Water: A Source of Life and CulturePrint this Page
- Subject(s): Language Arts & Literature, Social Studies & Geography, Arts & Music
- Region / Country: Africa
- Grade Level(s): 9–12
- Related Publication: Water in Africa
- Duration: 1-2 class periods
Students will use primary and secondary sources to research water as a feature of culture. Using text and photos from Peace Corps Volunteers serving in various African countries, students will uncover the role water plays in shaping daily life. Students will analyze the material and create symbols that summarize their findings. Symbols will be collected and arranged to make a contemporary work of art.
- Water in Africa website (or photocopies of the essays and photos)
- Map of Africa
- 5 graphic organizers:
- "Where Do Artists Get Ideas?"
- "Water in Daily Life: Our Culture"
- "Water in Daily Life: Another Culture"
- "Symbols of Water: Our Culture"
- "Symbols of Water: Another Culture"
- "Guiding Questions"
- Evaluation of Art Product
- Chalkboard or overhead projector
- 12"x 24" black construction paper
- Tape or tacks to mount symbols
- X-acto knives (optional)
- Cutting boards (optional)
- Read and analyze primary and secondary sources and interpret how they relate to the essential questions.
- Record primary and secondary sources about water and create symbols to represent the information.
- Organize the symbols in a format that communicates an idea or concept.
- Photomontage: is the process (and result) of making a composite photograph by cutting and joining a number of other photographs
1. Introduce the activity by distributing the first graphic organizer, "Where Do Artists Get Ideas?" Give students 10–15 minutes to complete the organizer on their own, then incorporate students' ideas into an organizer for the entire class (using the chalkboard or an overhead projector). Emphasize the fact that artists are inspired through different avenues, and artists often must research a topic before creating a work of art. Art not only heightens our aesthetic sensibilities; it can also raise our awareness about specific issues.
2. Inform students that they will create a work of art based on how the natural resource water affects cultures.
3. Ask students to consider how water shapes their daily life, community, and culture. Distribute the graphic organizer, "Water in Daily Life: Our Culture."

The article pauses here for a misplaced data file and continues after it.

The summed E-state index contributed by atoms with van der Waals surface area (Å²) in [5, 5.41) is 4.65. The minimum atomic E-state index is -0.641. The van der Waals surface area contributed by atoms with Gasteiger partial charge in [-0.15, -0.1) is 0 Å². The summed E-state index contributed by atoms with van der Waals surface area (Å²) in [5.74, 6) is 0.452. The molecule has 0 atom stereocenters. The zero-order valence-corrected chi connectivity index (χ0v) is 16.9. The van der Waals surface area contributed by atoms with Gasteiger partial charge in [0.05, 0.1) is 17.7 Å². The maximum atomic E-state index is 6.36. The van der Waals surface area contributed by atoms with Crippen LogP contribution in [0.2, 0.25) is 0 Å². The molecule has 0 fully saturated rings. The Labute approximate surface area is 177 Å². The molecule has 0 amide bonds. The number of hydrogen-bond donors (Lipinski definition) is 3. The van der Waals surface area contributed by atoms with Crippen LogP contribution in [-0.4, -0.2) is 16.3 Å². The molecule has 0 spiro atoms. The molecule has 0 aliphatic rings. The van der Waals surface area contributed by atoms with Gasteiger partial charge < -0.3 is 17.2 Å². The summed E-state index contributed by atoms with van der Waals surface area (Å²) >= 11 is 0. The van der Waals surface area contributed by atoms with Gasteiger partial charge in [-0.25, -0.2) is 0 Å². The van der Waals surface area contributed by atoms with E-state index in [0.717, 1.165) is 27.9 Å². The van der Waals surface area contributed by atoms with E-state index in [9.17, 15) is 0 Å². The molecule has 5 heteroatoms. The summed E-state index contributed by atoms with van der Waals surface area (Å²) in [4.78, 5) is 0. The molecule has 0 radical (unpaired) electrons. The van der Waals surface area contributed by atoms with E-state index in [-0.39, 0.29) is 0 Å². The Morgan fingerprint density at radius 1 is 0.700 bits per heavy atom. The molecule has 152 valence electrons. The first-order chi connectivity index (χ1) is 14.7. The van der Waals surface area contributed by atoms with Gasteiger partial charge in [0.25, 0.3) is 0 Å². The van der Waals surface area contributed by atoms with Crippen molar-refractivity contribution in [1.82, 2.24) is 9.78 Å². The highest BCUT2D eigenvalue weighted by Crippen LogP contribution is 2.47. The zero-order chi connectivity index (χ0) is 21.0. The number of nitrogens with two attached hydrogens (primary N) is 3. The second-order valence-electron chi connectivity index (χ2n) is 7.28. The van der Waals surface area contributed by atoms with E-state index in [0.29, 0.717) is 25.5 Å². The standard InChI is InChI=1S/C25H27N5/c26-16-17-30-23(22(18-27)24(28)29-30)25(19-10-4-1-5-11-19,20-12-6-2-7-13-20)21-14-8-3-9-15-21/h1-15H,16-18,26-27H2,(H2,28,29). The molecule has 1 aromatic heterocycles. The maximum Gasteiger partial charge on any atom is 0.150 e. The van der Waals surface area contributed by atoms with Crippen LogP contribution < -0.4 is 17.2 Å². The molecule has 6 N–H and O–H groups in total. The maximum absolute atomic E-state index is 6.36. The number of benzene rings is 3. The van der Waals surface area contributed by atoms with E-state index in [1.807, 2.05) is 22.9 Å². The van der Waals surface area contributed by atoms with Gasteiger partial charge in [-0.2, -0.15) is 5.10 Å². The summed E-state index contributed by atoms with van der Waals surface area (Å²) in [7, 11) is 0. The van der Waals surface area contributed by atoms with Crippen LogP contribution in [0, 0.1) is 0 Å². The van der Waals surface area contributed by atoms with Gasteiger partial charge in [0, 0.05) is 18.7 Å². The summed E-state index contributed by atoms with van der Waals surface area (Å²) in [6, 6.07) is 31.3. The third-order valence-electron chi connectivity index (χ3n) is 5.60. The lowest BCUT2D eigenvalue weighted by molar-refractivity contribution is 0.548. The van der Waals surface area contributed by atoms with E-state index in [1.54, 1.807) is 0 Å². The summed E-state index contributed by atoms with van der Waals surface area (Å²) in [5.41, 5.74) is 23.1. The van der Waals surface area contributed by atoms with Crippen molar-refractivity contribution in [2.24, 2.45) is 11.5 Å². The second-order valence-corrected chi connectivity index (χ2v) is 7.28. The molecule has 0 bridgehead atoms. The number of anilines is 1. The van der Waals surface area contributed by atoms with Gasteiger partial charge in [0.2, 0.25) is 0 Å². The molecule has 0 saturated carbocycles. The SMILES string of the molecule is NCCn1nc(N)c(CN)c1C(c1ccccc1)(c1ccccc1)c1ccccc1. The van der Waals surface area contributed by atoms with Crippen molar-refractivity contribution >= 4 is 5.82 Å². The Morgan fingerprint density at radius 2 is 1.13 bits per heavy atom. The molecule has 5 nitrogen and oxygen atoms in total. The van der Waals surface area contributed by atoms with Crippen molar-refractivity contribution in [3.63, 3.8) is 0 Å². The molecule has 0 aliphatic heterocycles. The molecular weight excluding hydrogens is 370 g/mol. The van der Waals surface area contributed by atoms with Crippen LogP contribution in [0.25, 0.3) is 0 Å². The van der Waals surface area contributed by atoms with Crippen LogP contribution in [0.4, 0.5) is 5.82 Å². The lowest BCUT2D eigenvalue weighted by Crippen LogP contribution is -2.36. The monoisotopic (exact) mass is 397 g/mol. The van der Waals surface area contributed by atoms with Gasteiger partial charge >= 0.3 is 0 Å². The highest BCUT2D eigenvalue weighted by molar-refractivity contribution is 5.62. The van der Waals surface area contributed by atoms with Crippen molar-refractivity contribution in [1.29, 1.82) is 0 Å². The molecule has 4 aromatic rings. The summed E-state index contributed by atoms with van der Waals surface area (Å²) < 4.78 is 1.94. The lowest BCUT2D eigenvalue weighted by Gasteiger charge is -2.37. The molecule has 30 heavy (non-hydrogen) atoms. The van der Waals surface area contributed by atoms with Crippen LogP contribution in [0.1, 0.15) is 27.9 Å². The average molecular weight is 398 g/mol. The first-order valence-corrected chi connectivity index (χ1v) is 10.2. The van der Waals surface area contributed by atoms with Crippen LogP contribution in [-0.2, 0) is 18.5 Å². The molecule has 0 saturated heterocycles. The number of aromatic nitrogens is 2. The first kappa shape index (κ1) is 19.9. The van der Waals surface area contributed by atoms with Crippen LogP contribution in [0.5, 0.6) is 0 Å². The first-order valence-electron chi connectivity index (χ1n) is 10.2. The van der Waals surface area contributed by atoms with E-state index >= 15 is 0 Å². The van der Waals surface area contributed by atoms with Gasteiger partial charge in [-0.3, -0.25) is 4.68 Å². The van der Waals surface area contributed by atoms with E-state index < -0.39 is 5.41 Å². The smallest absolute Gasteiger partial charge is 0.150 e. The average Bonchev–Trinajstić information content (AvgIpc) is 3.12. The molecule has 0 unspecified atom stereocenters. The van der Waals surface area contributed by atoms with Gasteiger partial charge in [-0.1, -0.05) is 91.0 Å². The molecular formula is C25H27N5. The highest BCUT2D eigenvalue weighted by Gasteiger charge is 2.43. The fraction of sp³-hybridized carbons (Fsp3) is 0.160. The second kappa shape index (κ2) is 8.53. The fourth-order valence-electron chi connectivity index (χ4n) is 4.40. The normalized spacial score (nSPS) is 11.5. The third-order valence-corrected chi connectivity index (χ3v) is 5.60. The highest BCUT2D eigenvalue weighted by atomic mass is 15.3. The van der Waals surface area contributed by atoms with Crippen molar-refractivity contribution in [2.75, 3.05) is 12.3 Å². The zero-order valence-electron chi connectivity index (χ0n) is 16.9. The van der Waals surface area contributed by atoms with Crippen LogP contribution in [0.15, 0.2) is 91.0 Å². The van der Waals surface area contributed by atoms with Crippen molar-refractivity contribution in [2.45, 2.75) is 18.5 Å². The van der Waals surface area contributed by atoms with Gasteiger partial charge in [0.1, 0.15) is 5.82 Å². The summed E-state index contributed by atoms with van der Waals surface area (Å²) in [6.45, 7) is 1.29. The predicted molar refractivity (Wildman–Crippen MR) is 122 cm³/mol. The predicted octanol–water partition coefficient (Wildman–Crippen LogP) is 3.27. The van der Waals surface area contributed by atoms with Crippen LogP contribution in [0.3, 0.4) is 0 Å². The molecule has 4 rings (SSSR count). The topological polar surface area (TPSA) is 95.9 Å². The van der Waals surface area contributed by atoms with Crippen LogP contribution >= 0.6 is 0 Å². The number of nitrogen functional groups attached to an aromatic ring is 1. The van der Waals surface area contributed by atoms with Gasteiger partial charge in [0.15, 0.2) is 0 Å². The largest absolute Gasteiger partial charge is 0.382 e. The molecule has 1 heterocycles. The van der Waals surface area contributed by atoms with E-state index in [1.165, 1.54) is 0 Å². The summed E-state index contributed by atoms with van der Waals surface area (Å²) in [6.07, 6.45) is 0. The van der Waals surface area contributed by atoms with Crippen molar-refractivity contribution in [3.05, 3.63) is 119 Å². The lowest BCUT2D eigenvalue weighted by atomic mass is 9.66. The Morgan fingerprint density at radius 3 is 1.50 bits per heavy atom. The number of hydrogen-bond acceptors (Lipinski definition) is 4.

4. Use the "Guiding Questions" to help students respond to the topics.
5. Divide the class into groups of four students and distribute the chart "Symbols of Water: Our Culture." Have each student in the group choose two topics from their chart "Water in Daily Life: Our Culture," such as recreation or transportation. Instruct the groups to work together to ensure that all topics are covered and there is no duplication of topics.
6. Have each student expand upon the two topics chosen from the chart "Water in Daily Life: Our Culture," and record a more detailed description in the first column titled "What is important" in the chart "Symbols of Water: Our Culture."
7. Introduce the essential question "How can symbols be used to communicate an idea or concept?" Ask students to explain the meaning of a symbol. (A symbol can be defined as a simplified expression of a complex idea or meaning.) After defining the term, ask students to give examples of symbols that they see on a daily basis. Prompt a discussion with questions such as, Why are symbols used? Can symbols be misunderstood? What could cause the misunderstanding of a symbol?
8. Have students choose one symbol from each of the organizers, representing water in our culture, and water in the culture of an African community.
9. Distribute two sheets of black construction paper to each student, asking the students to draw the outline of each symbol on separate sheets. Symbols should be cut from the same size paper and should fill the entire piece of paper in order to maintain consistency in size. The neutral black paper is used to achieve high contrast silhouettes and reduces misinterpretation of the symbols. (The use of color would require an additional lesson on color symbolism.)
10. After outlining the symbols, students cut out the shapes. To add more details to the symbols, students may cut out shapes within the silhouette to help define the symbol.
Peace Corps Volunteers may be invited to class to further discuss water as a feature of culture.
Have students mount their collection of symbols on the wall and begin to consider the meaning created by the collection. Alterations and additions can be made if needed. Collections should be mounted in a manner that will facilitate comparing two different cultures and regions.
Framework and Standards
- How can a photograph distort reality?
- How is art used to influence the thoughts and beliefs of people?
- Language Arts Standards
- NL-ENG.K-12.2 : Understanding the human experience
- NL-ENG.K-12.3 : Evaluation strategies
- NL-ENG.K-12.4 : Communication skills
- NL-ENG.K-12.8 : Developing research skill
- NL-ENG.K-12.9: Multi-cultural understanding
- Technology Standards
- NT.K-12.2: Technology communication tools
- NT.K-12.5: Technology research tools
- Geography Standards
- NSS -G.K-12.2: Places and regions
- NSS -G.K-12.5: Environment and society
- Visual Arts Standards
- NA-VA.9-12.1: Understanding and applying media, techniques and processes
- NA-VA.9-12.5: Reflecting upon and assessing the characteristics and merits of their work and the work of others
- NA-VA.9-12.6: Making connections between visual arts and other